Early entry sawing is an attractive operation to expedite the construction of jointed concrete pavements, especially in urban areas where contractors need to “get in, get it done, and get out.” However, there have been some concerns that early entry sawing may compromise the pavement’s long-term performance. ICT investigated whether this method provides value to IDOT construction projects without affecting the pavement’s long-term joint durability.
The investigation was integrated into an active construction project along Illinois Route 59 in Plainfield, IL. During construction, paving and sawing operations were observed and documented; of particular interest were the sawing operations, during which signs of surface scarring, joint raveling, and slab edge breakouts were recorded and the extent of sawing-related damage was subjectively assessed. The investigators developed a visual rating index for the extent of damage observed initially and in the months following construction to assess any possible further deterioration.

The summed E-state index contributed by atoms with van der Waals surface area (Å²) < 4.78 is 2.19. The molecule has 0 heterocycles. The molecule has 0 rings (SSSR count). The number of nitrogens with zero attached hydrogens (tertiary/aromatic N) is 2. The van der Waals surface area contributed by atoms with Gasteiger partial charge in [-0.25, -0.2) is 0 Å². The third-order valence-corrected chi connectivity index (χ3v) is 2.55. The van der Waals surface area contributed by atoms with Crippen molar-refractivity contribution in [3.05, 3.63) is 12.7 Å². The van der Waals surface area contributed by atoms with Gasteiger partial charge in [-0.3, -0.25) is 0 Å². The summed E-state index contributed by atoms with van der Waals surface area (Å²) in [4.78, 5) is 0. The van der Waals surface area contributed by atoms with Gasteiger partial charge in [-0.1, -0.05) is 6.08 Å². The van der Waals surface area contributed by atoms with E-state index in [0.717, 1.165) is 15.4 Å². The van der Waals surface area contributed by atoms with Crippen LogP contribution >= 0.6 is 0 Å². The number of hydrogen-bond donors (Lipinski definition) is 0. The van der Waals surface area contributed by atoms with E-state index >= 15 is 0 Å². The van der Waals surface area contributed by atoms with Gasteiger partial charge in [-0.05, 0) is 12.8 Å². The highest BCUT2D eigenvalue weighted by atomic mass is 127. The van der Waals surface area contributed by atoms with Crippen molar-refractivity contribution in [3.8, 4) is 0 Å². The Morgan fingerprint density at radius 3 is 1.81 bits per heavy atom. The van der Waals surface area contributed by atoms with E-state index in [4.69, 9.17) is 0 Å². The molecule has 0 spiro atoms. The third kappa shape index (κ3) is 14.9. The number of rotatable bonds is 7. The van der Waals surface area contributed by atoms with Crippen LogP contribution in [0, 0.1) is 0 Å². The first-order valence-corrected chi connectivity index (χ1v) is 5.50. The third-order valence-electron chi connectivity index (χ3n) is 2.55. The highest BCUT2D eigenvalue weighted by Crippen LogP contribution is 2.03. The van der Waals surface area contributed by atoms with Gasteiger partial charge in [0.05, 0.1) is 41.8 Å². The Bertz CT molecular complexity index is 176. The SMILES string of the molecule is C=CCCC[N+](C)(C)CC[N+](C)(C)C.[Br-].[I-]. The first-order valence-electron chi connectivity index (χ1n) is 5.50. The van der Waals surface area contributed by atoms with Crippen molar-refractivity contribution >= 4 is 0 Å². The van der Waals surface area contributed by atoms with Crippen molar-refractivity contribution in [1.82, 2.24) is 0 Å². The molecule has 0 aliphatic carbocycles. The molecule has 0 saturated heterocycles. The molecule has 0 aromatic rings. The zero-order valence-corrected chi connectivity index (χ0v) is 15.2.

Overall, no notable differences were found in field performance or laboratory test results between the different joint sawing operations studied. The results suggest that early entry sawing is a viable approach to the creation of joints in PCC pavements and should not cause any damage to the pavement nor the joint face over time as a durability issue. The continued use of early entry sawing will save time and money during IDOT construction projects.
Investigators: Thomas Van Dam, Kurt Smith, and James Krustulovich